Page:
An Uncommon Dilemma: Cardiac Resynchronization Therapy in Patients with Persistent Left Superior Vena Cava Draining into the Coronary Sinus

Omar R. Kahaly*, Muhammad R. Afzal*, Toshimasa Okabe*, Mahmoud Houmsse*

*Division of Cardiovascular Medicine, Department of Internal Medicine, Electrophysiology Section, Ross Heart Hospital, The Wexner Medical Center at the Ohio State University Medical Center, Columbus, OH, USA.

Mahmoud Houmsse, MD Associate Professor of Internal Medicine Division of Cardiovascular Medicine, Electrophysiology Section, The Ohio State University Wexner Medical Center, Columbus, OH, USA


Persistent left superior vena cava (PLSVC) is a congenital venous developmental abnormality of the sinus venosus with an incidence of 0.47% in patients undergoing cardiac implantable electronic devices. The two variants include a double superior vena cava (right and left SVC, with or without an innominate vein connecting the two) or a single left sided SVC (without a rightSVC).1 Implantation of cardiac implantable electronic devices (CIED), especially cardiac resynchronization therapy (CRT), may be challenging in the presence of PLSVC.2The authors present two cases in which CRT was successfully implanted with PLSVC. The authors also provide a systematic approach that can be adopted during implantation of CIED in patients with PLSVC.

Case Examples

Case 1

The patient is a59-year-old female with a history of atrial fibrillation status post atrioventricular node ablation, Tetralogy of Fallot status post repair and pulmonary valve replacement, ventricular tachycardia with implantable cardioverter-defibrillator (ICD), and heart failure (HF) with reduced ejection fraction (EF). She presented with decompensated heart failure with an EF of 35-40% in the setting of chronic right ventricular (RV) pacing. Given this finding, addition of left ventricular (LV) lead to provide CRT was recommended.3Left arm venogram demonstrated the PLSVC with a lateral branch off the coronary sinus (CS) [Figure 1].A selective venogram using the Worley™ lateral vein introducer (Merit Medical, Jordan UT, USA) demonstrated a small lateral tributary[Figure 1]. A “buddy wire” technique was employed using the AcuityTMWhisper wire (Boston Scientific, Marborough, MA, USA) and an Attain™ hybrid guide wire (Medtronic, Minneapolis, MN, USA) in order to gain adequate wire stability into the target vein [Figure 2]. A quadripolar LV lead was successfully advanced to this branch with adequate lead parameters. [Figure 3]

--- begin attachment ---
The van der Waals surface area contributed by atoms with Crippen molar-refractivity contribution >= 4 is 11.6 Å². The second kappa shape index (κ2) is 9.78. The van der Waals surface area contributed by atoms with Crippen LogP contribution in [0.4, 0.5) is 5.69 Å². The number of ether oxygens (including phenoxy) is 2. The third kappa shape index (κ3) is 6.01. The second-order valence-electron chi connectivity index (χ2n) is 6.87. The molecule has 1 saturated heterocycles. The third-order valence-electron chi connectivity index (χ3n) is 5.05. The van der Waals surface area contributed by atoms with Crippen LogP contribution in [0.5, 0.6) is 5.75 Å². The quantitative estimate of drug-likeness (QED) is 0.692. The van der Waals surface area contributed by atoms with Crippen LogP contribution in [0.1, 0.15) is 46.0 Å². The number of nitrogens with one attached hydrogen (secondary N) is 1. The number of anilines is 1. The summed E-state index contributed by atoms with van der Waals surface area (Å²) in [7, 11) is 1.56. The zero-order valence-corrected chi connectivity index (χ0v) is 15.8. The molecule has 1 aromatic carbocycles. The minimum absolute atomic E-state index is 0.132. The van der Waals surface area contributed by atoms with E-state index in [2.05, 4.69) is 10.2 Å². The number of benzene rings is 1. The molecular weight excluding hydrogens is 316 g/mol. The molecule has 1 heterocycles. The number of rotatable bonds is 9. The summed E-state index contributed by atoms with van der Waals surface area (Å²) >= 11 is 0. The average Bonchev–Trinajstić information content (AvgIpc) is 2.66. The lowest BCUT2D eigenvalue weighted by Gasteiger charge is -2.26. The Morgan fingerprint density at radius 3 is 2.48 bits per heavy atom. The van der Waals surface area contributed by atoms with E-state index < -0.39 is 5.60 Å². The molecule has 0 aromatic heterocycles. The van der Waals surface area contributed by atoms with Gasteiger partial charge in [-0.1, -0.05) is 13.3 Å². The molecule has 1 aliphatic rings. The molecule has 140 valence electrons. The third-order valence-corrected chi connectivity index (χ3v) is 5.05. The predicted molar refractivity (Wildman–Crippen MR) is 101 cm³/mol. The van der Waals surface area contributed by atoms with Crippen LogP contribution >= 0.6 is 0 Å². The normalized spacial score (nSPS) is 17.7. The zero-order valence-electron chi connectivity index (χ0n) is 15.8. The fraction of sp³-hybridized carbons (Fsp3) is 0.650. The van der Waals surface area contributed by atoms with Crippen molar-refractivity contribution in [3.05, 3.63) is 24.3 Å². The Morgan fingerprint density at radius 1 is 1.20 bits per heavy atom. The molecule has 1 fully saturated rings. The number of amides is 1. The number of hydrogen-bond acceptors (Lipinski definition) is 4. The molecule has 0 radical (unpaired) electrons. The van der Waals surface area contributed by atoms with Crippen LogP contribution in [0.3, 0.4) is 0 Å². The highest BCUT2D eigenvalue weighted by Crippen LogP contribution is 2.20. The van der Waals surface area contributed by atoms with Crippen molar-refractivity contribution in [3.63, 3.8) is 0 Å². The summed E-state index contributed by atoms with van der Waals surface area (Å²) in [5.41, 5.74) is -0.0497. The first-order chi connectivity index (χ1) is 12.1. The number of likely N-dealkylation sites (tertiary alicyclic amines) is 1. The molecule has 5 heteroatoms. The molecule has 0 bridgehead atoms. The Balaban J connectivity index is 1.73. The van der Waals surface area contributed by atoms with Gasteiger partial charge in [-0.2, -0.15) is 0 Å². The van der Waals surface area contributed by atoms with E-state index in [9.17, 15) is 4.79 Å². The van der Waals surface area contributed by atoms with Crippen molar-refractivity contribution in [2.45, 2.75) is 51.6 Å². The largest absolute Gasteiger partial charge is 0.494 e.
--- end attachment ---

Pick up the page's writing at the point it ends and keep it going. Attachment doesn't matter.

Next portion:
Figure 1. (A) Anteroposterior (AP) fluoroscopic projection of left-sided venogram with current ICD in place. (B) AP fluoroscopic projection of selective venogram using Worley™ lateral vein introducer.

L-SVC=Left superior vena cava; RA=Right atrial; RV=Right ventricle.
Figure 2. AP fluoroscopic projection of “buddy wire” technique with Acuity™ Whisper wire and Attain™ hybrid guide wire in our target vessel.

RA=Right atrial; RV=Right ventricle.
Figure 3. Final projection of implanted CRT-D with adequate positioning of LV lead.

RA=Right atrial; RV=Right ventricle; LV=Left ventricle.

Case 2

The patient is a 71-year-old female with a history of rheumatic mitral valve disease with mitral valve repair, ventricular septal defect repair, and complete heart block implanted with a dual-chamber pacemaker. Reportedly, she had a right-sided pacemaker implanted due to “vascular issues” during a prior left-sided attempt. She presented with decompensated HF, and transthoracic echo (TTE) demonstrated left ventricular EF of 40-45% in setting of chronic RV pacing. LV lead placement to her current pacing system was recommended given her chronic RV pacing, HF and the clinical benefits of CRT in this patient population.3Her chronically implanted 31-year-old unipolar RV lead was abandoned and replaced by a new RV without difficulty. CS venogram revealed a markedly enlarged PLSVC [Figure 4]. The only suitable target for LV lead placement was an anterolateral branch best seen in the left anterior oblique (LAO) view [Figure 4].Given the large caliber size of this side-branch within a persistent L-SVC, a Boston Scientific Acuity™ spiral quadripolar LV lead was selected as this was felt to impart the greatest probability of lead stability.Pacing from this location yielded a QRS complex of inferior axis with negative Rwave in leads I and aVL. Final fluoroscopy revelaed adequate lead positioning and pacing parameters[Figure 5].